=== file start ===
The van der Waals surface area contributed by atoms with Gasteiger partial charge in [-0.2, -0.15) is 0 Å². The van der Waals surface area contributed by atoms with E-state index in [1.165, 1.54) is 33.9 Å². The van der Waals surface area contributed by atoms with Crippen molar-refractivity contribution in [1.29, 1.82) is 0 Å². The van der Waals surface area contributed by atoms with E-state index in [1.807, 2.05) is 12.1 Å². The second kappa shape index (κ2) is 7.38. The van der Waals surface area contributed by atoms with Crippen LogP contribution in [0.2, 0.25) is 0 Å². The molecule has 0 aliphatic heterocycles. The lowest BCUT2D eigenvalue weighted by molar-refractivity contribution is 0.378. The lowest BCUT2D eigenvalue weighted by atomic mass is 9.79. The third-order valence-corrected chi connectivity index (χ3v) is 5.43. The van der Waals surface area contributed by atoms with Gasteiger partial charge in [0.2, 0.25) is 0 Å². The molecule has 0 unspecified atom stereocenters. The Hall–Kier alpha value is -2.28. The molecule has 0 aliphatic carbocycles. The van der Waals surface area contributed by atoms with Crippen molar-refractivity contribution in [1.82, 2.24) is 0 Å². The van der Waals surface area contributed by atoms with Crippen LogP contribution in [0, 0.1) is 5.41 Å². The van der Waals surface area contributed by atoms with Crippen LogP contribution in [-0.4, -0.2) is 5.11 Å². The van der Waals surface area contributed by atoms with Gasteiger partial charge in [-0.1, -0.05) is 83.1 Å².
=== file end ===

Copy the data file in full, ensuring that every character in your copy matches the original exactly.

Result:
The van der Waals surface area contributed by atoms with Gasteiger partial charge in [-0.2, -0.15) is 0 Å². The van der Waals surface area contributed by atoms with E-state index in [1.165, 1.54) is 33.9 Å². The van der Waals surface area contributed by atoms with Crippen molar-refractivity contribution in [1.29, 1.82) is 0 Å². The van der Waals surface area contributed by atoms with E-state index in [1.807, 2.05) is 12.1 Å². The second kappa shape index (κ2) is 7.38. The van der Waals surface area contributed by atoms with Crippen LogP contribution in [0.2, 0.25) is 0 Å². The molecule has 0 aliphatic heterocycles. The lowest BCUT2D eigenvalue weighted by molar-refractivity contribution is 0.378. The lowest BCUT2D eigenvalue weighted by atomic mass is 9.79. The third-order valence-corrected chi connectivity index (χ3v) is 5.43. The van der Waals surface area contributed by atoms with Gasteiger partial charge in [0.2, 0.25) is 0 Å². The molecule has 0 unspecified atom stereocenters. The Hall–Kier alpha value is -2.28. The molecule has 0 aliphatic carbocycles. The van der Waals surface area contributed by atoms with Crippen molar-refractivity contribution in [1.82, 2.24) is 0 Å². The van der Waals surface area contributed by atoms with Crippen LogP contribution in [0, 0.1) is 5.41 Å². The van der Waals surface area contributed by atoms with Crippen LogP contribution in [-0.4, -0.2) is 5.11 Å². The van der Waals surface area contributed by atoms with Gasteiger partial charge in [-0.1, -0.05) is 83.1 Å².